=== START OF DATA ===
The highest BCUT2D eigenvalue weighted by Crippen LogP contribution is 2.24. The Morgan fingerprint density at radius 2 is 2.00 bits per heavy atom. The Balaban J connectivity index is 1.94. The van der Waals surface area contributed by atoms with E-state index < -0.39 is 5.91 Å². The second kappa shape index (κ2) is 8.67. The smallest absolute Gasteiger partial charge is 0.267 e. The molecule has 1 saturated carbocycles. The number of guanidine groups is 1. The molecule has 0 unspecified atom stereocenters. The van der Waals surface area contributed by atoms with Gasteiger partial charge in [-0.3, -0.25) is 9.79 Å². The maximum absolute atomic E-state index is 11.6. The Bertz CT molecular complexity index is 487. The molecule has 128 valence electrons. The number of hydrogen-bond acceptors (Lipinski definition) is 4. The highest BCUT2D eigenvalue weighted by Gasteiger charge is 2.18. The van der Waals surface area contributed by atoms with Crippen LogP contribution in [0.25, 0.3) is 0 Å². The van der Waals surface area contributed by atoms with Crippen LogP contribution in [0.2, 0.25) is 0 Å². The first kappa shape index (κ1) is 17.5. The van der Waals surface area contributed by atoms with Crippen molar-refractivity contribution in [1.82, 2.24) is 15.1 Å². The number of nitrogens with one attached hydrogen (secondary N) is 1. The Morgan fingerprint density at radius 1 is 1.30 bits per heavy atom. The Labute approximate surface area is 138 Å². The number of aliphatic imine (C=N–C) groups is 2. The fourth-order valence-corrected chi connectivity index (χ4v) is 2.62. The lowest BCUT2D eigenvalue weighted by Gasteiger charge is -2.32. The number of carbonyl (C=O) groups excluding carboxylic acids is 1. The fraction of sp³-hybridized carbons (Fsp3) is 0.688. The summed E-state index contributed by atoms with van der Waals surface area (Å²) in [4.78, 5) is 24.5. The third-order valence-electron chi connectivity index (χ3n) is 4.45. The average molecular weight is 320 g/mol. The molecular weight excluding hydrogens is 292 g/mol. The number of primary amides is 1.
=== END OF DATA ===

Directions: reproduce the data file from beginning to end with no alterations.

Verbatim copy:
The highest BCUT2D eigenvalue weighted by Crippen LogP contribution is 2.24. The Morgan fingerprint density at radius 2 is 2.00 bits per heavy atom. The Balaban J connectivity index is 1.94. The van der Waals surface area contributed by atoms with E-state index < -0.39 is 5.91 Å². The second kappa shape index (κ2) is 8.67. The smallest absolute Gasteiger partial charge is 0.267 e. The molecule has 1 saturated carbocycles. The number of guanidine groups is 1. The molecule has 0 unspecified atom stereocenters. The van der Waals surface area contributed by atoms with Gasteiger partial charge in [-0.3, -0.25) is 9.79 Å². The maximum absolute atomic E-state index is 11.6. The Bertz CT molecular complexity index is 487. The molecule has 128 valence electrons. The number of hydrogen-bond acceptors (Lipinski definition) is 4. The highest BCUT2D eigenvalue weighted by Gasteiger charge is 2.18. The van der Waals surface area contributed by atoms with Crippen LogP contribution in [0.25, 0.3) is 0 Å². The van der Waals surface area contributed by atoms with Crippen LogP contribution in [0.2, 0.25) is 0 Å². The first kappa shape index (κ1) is 17.5. The van der Waals surface area contributed by atoms with Crippen molar-refractivity contribution in [1.82, 2.24) is 15.1 Å². The number of nitrogens with one attached hydrogen (secondary N) is 1. The Morgan fingerprint density at radius 1 is 1.30 bits per heavy atom. The Labute approximate surface area is 138 Å². The number of aliphatic imine (C=N–C) groups is 2. The fourth-order valence-corrected chi connectivity index (χ4v) is 2.62. The lowest BCUT2D eigenvalue weighted by Gasteiger charge is -2.32. The number of carbonyl (C=O) groups excluding carboxylic acids is 1. The fraction of sp³-hybridized carbons (Fsp3) is 0.688. The summed E-state index contributed by atoms with van der Waals surface area (Å²) in [4.78, 5) is 24.5. The third-order valence-electron chi connectivity index (χ3n) is 4.45. The average molecular weight is 320 g/mol. The molecular weight excluding hydrogens is 292 g/mol. The number of primary amides is 1.